Dollar Posts 2nd Straight Weekly Gain

September 12, 2020
Dollar Posts 2nd Straight Weekly Gain September 12, 2020 Lennox Hamilton

The US dollar index inched down 0.1% to roughly 92.30 on Friday, but recorded a weekly gain of 0.6%, reflecting the first consecutive weekly gains since May. The greenback recorded a 28 month low of 92.144 on August 31, but has bounced back over 1% from then onwards against the backdrop of increasing positivity about the US economic rebound.

The US budget deficit was $200 billion in August, comparable with the deficit in the similar month last year, but better than the market anticipations of a $245 billion deficit. Receipts declined to $223 billion from $228 billion a year earlier.

Including the August deficit, the overall year-to-date deficit was $3.007 trillion, which is roughly triple the $1.067 trillion deficit for the similar period last year. The deficit widened mainly due to an increase in government spending to support the economic slowdown triggered by Covid-19 pandemic.

The US consumer prices rose by 0.4% m-o-m in August, following a 0.6% increase in July and surpassed economists’ expectations of 0.3%. Cost for used cars and trucks rose by 5.4%, the highest since March 1969 and provided the largest upward movement. While gasoline prices increased 2%, recreation costs increased 0.7%.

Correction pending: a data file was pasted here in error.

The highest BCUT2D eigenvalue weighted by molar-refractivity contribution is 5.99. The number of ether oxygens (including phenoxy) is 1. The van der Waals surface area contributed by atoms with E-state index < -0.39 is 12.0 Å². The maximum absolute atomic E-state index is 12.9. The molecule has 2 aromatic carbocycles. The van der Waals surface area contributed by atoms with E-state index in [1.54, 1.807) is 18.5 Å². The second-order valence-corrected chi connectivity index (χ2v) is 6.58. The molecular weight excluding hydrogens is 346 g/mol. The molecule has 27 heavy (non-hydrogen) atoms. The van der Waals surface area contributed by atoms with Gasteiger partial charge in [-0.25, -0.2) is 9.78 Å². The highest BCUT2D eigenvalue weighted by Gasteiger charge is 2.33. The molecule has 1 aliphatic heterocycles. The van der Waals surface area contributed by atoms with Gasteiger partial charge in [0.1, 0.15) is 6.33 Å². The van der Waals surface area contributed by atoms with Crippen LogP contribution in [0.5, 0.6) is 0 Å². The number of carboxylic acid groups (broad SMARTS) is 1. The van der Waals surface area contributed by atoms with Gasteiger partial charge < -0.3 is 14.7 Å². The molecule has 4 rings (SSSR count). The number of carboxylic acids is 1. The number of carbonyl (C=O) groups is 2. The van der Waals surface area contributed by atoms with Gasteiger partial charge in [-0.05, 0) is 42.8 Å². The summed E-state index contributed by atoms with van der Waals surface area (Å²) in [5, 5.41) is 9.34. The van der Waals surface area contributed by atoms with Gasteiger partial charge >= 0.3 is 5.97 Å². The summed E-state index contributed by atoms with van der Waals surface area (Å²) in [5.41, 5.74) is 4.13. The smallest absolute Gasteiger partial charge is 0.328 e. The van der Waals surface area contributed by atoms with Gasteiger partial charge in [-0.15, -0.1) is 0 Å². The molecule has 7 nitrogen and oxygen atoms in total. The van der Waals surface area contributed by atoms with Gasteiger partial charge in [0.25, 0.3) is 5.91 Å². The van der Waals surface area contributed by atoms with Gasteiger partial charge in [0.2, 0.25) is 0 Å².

Shelter and household furnishings cost increased 0.1% and 0.9% respectively. It is the largest monthly rise since February 1991. After declining in July, food index increased 0.1% in August. On the contrary, prices for education declined 0.3%, the first decline ever as several schools shifted to remote learning due to pandemic. Barring food and energy, prices rose by 0.4%.

Annual inflation rate rose by 1.3% in August, from 1% in July, surpassing market outlook of 1.2%. It is the highest inflation rate since March 2020. Cost of used trucks and cars bounced back by 4% in August, compared with a decline of 0.9% in the earlier month. Prices for new vehicles increased at a faster rate of 0.7% compared with 0.5% in July. Energy cost declined 9%, after declining by 11.2% in July. On the contrary, price of medical care commodities increased at a lower rate of 0.8% in August, following an increase of 1.1% in the earlier month.

On m-o-m basis, consumer prices rose by 0.4%, beating estimates of 0.3%. A sharp increase in the used trucks and cars index was the biggest factor, but there was contribution from gasoline, recreation, shelter, and household furnishings as well. Barring volatile goods such as food and energy, annual core inflation inched up to 1.7% from 1.6%.

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